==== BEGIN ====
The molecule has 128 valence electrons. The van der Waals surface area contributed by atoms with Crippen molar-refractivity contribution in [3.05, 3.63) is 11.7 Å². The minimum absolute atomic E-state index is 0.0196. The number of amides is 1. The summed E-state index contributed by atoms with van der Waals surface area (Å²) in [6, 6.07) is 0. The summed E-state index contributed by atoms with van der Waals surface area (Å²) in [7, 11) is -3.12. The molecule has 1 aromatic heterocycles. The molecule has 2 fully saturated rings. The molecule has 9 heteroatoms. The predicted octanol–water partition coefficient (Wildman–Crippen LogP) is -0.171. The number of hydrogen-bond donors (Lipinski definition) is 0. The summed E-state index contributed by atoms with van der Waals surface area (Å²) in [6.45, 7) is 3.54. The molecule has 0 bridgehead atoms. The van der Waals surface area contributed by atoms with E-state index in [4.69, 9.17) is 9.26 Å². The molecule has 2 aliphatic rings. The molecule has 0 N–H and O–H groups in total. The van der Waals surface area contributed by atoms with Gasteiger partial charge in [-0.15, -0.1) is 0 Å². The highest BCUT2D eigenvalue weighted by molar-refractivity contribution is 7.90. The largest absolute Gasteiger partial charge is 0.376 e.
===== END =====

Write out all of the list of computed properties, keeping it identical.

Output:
The molecule has 128 valence electrons. The van der Waals surface area contributed by atoms with Crippen molar-refractivity contribution in [3.05, 3.63) is 11.7 Å². The minimum absolute atomic E-state index is 0.0196. The number of amides is 1. The summed E-state index contributed by atoms with van der Waals surface area (Å²) in [6, 6.07) is 0. The summed E-state index contributed by atoms with van der Waals surface area (Å²) in [7, 11) is -3.12. The molecule has 1 aromatic heterocycles. The molecule has 2 fully saturated rings. The molecule has 9 heteroatoms. The predicted octanol–water partition coefficient (Wildman–Crippen LogP) is -0.171. The number of hydrogen-bond donors (Lipinski definition) is 0. The summed E-state index contributed by atoms with van der Waals surface area (Å²) in [6.45, 7) is 3.54. The molecule has 0 bridgehead atoms. The van der Waals surface area contributed by atoms with E-state index in [4.69, 9.17) is 9.26 Å². The molecule has 2 aliphatic rings. The molecule has 0 N–H and O–H groups in total. The van der Waals surface area contributed by atoms with Gasteiger partial charge in [-0.15, -0.1) is 0 Å². The highest BCUT2D eigenvalue weighted by molar-refractivity contribution is 7.90. The largest absolute Gasteiger partial charge is 0.376 e.